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Antiwar movement debate over Palestine:
Unity on what basis?

August 5, 2005 | Page 11

LANCE SELFA is a columnist for Socialist Worker and editor of The Struggle for Palestine, a collection of essays published by Haymarket Books. Here, he looks at an important debate in the antiwar movement.

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AS GEORGE W. Bush left Washington for his annual month-long vacation in Texas, public approval for his administration hit the lowest level ever. The Gallup survey taken in late July put his job approval rating at 44 percent--a new low. A Quinnipiac University poll had Bush at 41 percent.

It's clear that the main issue sapping Bush's support is the war in Iraq. Having once provided him with the aura of "commander in chief," which he brandished to silence all critics, the war is now proving to be a weight around his neck. The same Gallup survey showed that only 36 percent--most of that the Republican Party's "base"--supported Bush's Iraq policy.

The reasons for the decline in Bush's support are simple. First, he sold the war on a number of pretences that have been proven to be lies. Second, he has proclaimed several "turning points"--from the capture of Saddam Hussein in December 2003 to the Iraqi elections held in January 2005--which, he said, augured better days ahead. Instead, an increase in Iraqi resistance activity has wiped out each of these false dawns.

Independent journalist Patrick Cockburn described the real situation in Iraq today: "For future historians, Iraq will probably replace Vietnam as the stock example of the truth of Wellington's dictum about small wars escalating into big ones. Ironically, the U.S. and Britain pretended in 2003 that Saddam ruled a powerful state capable of menacing his neighbors. Secretly, they believed this was untrue and expected an easy victory. Now, in 2005, they find to their horror that there are people in Iraq more truly dangerous than Saddam, and they are mired in an unwinnable conflict."

These factors have produced a crisis of credibility for Bush, which finds its echoes in many arenas: from declining military recruitment to the investigation of White House aides for blowing the cover of a CIA operative.

Things have gone so badly for Bush that his spin masters are actually trying to re-brand his signature foreign policy rhetoric. Out is the "the war on terrorism" and in is "the war against extremism." Perhaps in the wake of the bombings in London, Madrid and elsewhere, the "war on terrorism" appears to be another war that Bush is losing.

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THIS DENTING of Bush's armor has helped breathe new life into opposition to the war. One historic marker of this was the nearly unanimous approval of an AFL-CIO resolution calling for Bush to remove U.S. troops from Iraq "rapidly." This was the first time in the 50-year history of the labor federation that it had ever passed a resolution opposing a U.S. war during wartime.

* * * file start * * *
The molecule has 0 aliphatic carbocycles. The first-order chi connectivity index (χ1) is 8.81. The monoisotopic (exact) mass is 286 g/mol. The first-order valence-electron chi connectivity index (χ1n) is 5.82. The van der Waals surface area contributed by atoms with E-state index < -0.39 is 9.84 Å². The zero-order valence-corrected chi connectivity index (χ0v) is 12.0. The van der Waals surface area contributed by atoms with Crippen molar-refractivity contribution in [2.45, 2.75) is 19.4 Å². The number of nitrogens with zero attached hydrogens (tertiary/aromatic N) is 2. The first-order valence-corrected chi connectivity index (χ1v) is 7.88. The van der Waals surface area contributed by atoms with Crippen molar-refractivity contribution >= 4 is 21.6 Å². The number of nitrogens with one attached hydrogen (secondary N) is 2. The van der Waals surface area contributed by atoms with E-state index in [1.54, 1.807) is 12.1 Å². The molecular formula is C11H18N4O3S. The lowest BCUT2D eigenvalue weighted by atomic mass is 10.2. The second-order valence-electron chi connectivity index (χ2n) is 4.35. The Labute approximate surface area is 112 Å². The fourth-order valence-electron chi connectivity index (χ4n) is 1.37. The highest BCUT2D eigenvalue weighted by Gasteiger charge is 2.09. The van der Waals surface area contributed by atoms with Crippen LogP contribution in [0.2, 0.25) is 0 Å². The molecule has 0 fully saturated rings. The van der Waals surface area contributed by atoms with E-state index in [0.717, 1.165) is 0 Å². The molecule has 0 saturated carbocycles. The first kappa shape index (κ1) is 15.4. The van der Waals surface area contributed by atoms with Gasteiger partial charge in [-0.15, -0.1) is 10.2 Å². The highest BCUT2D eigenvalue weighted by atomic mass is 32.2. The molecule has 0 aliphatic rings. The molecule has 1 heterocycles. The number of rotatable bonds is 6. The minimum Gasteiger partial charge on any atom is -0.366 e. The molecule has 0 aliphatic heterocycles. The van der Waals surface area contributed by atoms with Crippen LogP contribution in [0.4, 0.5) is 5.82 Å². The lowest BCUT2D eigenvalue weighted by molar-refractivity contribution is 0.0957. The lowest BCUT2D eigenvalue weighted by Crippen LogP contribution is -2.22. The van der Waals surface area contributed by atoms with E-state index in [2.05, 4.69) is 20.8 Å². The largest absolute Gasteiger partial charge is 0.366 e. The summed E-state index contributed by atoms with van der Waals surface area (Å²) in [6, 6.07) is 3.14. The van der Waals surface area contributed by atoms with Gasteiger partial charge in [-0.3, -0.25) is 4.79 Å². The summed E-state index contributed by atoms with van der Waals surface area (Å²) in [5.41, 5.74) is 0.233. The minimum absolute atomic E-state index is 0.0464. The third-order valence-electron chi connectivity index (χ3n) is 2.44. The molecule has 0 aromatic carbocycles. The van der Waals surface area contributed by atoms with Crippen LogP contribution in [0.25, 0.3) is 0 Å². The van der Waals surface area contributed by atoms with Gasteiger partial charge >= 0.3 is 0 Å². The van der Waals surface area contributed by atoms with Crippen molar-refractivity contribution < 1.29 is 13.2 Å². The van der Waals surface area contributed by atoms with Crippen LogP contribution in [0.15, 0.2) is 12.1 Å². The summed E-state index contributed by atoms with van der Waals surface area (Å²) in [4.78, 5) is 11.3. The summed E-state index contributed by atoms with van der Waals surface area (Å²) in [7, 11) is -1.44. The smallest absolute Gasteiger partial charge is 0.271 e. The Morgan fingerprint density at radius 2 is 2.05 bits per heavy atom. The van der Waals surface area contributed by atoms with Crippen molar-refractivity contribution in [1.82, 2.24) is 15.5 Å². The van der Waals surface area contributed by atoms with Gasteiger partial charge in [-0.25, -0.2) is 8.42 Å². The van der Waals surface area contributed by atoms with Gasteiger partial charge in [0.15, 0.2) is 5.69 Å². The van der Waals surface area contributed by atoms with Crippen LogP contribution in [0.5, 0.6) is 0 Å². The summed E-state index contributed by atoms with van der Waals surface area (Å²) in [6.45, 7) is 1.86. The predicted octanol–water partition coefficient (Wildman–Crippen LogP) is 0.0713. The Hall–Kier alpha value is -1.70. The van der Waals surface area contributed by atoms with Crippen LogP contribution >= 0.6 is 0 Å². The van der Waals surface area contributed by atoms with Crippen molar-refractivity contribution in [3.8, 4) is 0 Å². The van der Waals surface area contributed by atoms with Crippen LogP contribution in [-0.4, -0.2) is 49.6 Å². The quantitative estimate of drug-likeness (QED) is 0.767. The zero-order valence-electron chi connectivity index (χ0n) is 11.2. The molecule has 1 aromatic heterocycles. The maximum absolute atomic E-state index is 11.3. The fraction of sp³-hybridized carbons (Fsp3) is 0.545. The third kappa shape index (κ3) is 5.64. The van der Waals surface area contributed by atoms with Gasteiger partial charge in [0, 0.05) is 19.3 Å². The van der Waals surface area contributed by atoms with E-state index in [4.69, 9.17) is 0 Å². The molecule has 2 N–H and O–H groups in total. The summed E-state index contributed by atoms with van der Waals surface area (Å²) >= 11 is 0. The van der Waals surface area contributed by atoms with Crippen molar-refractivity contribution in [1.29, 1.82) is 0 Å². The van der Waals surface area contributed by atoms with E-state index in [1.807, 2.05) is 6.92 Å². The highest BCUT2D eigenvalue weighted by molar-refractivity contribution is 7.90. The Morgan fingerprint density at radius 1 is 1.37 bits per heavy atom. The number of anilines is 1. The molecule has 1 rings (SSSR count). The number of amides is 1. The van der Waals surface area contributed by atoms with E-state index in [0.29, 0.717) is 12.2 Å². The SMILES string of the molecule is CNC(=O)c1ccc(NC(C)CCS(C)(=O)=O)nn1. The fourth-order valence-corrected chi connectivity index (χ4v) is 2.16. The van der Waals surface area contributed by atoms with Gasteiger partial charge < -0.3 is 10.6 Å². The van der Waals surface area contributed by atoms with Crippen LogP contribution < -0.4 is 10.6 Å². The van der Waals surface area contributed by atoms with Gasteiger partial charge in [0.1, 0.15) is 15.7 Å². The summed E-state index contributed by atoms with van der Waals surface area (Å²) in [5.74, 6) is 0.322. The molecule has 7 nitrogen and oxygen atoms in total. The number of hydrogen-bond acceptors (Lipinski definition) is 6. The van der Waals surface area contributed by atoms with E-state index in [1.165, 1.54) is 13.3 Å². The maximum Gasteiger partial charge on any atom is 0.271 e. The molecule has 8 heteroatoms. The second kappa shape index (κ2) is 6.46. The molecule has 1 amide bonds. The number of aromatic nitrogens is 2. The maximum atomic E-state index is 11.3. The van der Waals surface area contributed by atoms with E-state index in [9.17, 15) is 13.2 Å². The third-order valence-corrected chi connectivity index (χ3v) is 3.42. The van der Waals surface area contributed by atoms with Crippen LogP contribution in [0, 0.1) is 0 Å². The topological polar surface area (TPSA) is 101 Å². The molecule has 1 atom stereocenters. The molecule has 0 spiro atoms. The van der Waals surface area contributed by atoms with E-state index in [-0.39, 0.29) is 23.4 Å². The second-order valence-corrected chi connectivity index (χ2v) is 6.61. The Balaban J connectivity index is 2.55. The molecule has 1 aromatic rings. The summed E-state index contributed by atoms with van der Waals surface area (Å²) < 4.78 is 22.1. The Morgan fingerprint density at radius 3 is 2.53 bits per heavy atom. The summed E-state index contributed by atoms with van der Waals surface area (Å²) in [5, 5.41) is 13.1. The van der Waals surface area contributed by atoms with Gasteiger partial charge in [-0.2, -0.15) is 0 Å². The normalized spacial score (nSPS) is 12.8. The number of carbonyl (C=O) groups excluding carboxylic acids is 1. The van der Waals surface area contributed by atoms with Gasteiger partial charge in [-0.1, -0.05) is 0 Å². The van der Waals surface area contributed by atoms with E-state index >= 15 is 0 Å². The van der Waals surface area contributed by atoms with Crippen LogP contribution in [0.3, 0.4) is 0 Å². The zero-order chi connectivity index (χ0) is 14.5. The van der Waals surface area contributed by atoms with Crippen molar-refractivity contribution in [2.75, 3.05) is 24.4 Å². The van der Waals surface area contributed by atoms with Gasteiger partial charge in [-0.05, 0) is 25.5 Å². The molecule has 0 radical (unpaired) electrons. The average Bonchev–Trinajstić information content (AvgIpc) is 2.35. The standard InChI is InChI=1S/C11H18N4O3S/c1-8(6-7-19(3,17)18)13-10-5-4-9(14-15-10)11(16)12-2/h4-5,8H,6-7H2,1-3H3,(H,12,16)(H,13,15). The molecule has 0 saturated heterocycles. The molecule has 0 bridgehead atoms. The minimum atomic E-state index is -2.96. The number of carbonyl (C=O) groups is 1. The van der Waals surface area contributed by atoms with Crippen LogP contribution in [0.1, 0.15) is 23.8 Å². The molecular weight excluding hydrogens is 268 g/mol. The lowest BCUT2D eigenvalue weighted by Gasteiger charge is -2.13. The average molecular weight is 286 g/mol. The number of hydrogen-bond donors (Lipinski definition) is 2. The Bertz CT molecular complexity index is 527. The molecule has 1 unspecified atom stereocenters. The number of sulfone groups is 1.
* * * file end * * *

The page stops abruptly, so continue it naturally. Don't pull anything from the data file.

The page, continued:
Another indication of the growing opposition is the willingness of some Democrats--and even some Republicans--in Congress to put forward resolutions calling for various plans for troop withdrawals.

But the most hopeful sign of spreading antiwar sentiment are the planned national demonstrations against the war called for the weekend of September 24-25 in Washington, D.C., San Francisco and other cities. The September 24 protests represent a real opportunity to regain antiwar momentum after more than a year in which the public presence of the antiwar movement was sidelined into electioneering for the pro-war Democrat John Kerry.

However, as activists prepare for this show of opposition, a problem has arisen in the ranks of the antiwar movement. The specter of two separate demonstrations in Washington--rather than one, united show of force--hangs over the weekend. Already, much energy has been spent on debates, discussions and "unity" meetings attempting to head this off.

Unfortunately, this isn't a new problem. As far back as the 1991 national demonstrations against Bush Sr.'s war on Iraq, two national coalitions, unable to agree on a common platform, held national antiwar demonstrations in Washington on successive weekends in January.

Echoes of the 1991 split can be found today in the fact that many of the same leaders and political issues have resurfaced in the current division between the liberal United for Peace and Justice (UFPJ) and the more radical International ANSWER-led National Coalition.

It's tempting to write off the squabbling between the two national coalitions as a case of sectarian turf battles and personality conflicts. For many antiwar activists, the chief goal is to forge unity between the two marches and leave the disputes between them to another time.